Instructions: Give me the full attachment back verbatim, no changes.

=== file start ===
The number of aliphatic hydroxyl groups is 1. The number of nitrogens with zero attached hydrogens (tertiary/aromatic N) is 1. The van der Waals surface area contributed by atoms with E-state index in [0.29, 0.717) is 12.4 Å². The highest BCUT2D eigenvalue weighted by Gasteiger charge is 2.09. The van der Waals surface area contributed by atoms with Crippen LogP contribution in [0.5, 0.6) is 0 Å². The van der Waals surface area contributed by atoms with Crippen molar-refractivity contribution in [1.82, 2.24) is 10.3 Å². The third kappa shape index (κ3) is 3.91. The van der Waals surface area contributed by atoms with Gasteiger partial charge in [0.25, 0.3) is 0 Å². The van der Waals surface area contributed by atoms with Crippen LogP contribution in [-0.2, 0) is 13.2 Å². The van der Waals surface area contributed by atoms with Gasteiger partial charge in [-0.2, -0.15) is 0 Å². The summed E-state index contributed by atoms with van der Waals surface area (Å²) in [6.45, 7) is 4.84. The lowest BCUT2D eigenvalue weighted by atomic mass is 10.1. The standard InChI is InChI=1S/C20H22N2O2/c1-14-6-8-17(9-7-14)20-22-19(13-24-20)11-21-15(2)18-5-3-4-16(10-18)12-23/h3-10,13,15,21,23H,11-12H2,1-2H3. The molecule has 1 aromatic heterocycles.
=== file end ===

The number of aliphatic hydroxyl groups is 1. The number of nitrogens with zero attached hydrogens (tertiary/aromatic N) is 1. The van der Waals surface area contributed by atoms with E-state index in [0.29, 0.717) is 12.4 Å². The highest BCUT2D eigenvalue weighted by Gasteiger charge is 2.09. The van der Waals surface area contributed by atoms with Crippen LogP contribution in [0.5, 0.6) is 0 Å². The van der Waals surface area contributed by atoms with Crippen molar-refractivity contribution in [1.82, 2.24) is 10.3 Å². The third kappa shape index (κ3) is 3.91. The van der Waals surface area contributed by atoms with Gasteiger partial charge in [0.25, 0.3) is 0 Å². The van der Waals surface area contributed by atoms with Crippen LogP contribution in [-0.2, 0) is 13.2 Å². The van der Waals surface area contributed by atoms with Gasteiger partial charge in [-0.2, -0.15) is 0 Å². The summed E-state index contributed by atoms with van der Waals surface area (Å²) in [6.45, 7) is 4.84. The lowest BCUT2D eigenvalue weighted by atomic mass is 10.1. The standard InChI is InChI=1S/C20H22N2O2/c1-14-6-8-17(9-7-14)20-22-19(13-24-20)11-21-15(2)18-5-3-4-16(10-18)12-23/h3-10,13,15,21,23H,11-12H2,1-2H3. The molecule has 1 aromatic heterocycles.